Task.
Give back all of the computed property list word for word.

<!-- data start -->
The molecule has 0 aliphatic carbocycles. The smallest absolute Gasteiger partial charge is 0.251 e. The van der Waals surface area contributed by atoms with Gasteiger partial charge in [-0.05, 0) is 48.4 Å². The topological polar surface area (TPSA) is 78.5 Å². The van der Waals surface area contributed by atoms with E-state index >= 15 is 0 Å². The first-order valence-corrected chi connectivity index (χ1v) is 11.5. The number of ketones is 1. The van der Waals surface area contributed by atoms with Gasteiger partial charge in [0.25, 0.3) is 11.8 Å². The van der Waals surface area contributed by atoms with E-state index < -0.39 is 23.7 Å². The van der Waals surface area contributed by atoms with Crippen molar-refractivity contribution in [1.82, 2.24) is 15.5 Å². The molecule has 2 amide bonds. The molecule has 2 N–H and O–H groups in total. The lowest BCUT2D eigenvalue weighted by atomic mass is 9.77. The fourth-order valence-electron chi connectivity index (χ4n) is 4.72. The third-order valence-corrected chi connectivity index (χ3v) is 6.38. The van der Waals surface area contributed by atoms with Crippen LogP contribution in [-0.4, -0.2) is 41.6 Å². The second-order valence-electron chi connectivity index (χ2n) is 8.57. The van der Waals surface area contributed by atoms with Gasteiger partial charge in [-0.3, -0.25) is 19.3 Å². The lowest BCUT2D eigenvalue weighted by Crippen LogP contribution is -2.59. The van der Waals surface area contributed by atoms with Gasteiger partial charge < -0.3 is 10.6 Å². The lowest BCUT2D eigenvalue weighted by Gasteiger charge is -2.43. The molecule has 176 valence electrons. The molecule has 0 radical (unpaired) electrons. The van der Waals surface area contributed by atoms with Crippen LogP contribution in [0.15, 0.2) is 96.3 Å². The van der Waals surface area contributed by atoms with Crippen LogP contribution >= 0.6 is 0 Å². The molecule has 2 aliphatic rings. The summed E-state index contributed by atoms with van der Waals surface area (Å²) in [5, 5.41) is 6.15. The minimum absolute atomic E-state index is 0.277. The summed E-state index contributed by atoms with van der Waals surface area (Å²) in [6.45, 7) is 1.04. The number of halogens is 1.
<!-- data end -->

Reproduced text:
The molecule has 0 aliphatic carbocycles. The smallest absolute Gasteiger partial charge is 0.251 e. The van der Waals surface area contributed by atoms with Gasteiger partial charge in [-0.05, 0) is 48.4 Å². The topological polar surface area (TPSA) is 78.5 Å². The van der Waals surface area contributed by atoms with E-state index >= 15 is 0 Å². The first-order valence-corrected chi connectivity index (χ1v) is 11.5. The number of ketones is 1. The van der Waals surface area contributed by atoms with Gasteiger partial charge in [0.25, 0.3) is 11.8 Å². The van der Waals surface area contributed by atoms with E-state index < -0.39 is 23.7 Å². The van der Waals surface area contributed by atoms with Crippen molar-refractivity contribution in [1.82, 2.24) is 15.5 Å². The molecule has 2 amide bonds. The molecule has 2 N–H and O–H groups in total. The lowest BCUT2D eigenvalue weighted by atomic mass is 9.77. The fourth-order valence-electron chi connectivity index (χ4n) is 4.72. The third-order valence-corrected chi connectivity index (χ3v) is 6.38. The van der Waals surface area contributed by atoms with Crippen LogP contribution in [-0.4, -0.2) is 41.6 Å². The second-order valence-electron chi connectivity index (χ2n) is 8.57. The van der Waals surface area contributed by atoms with Gasteiger partial charge in [-0.3, -0.25) is 19.3 Å². The lowest BCUT2D eigenvalue weighted by Crippen LogP contribution is -2.59. The van der Waals surface area contributed by atoms with Gasteiger partial charge < -0.3 is 10.6 Å². The lowest BCUT2D eigenvalue weighted by Gasteiger charge is -2.43. The molecule has 176 valence electrons. The molecule has 0 radical (unpaired) electrons. The van der Waals surface area contributed by atoms with Crippen LogP contribution in [0.15, 0.2) is 96.3 Å². The van der Waals surface area contributed by atoms with Crippen LogP contribution >= 0.6 is 0 Å². The molecule has 2 aliphatic rings. The summed E-state index contributed by atoms with van der Waals surface area (Å²) in [5, 5.41) is 6.15. The minimum absolute atomic E-state index is 0.277. The summed E-state index contributed by atoms with van der Waals surface area (Å²) in [6.45, 7) is 1.04. The number of halogens is 1.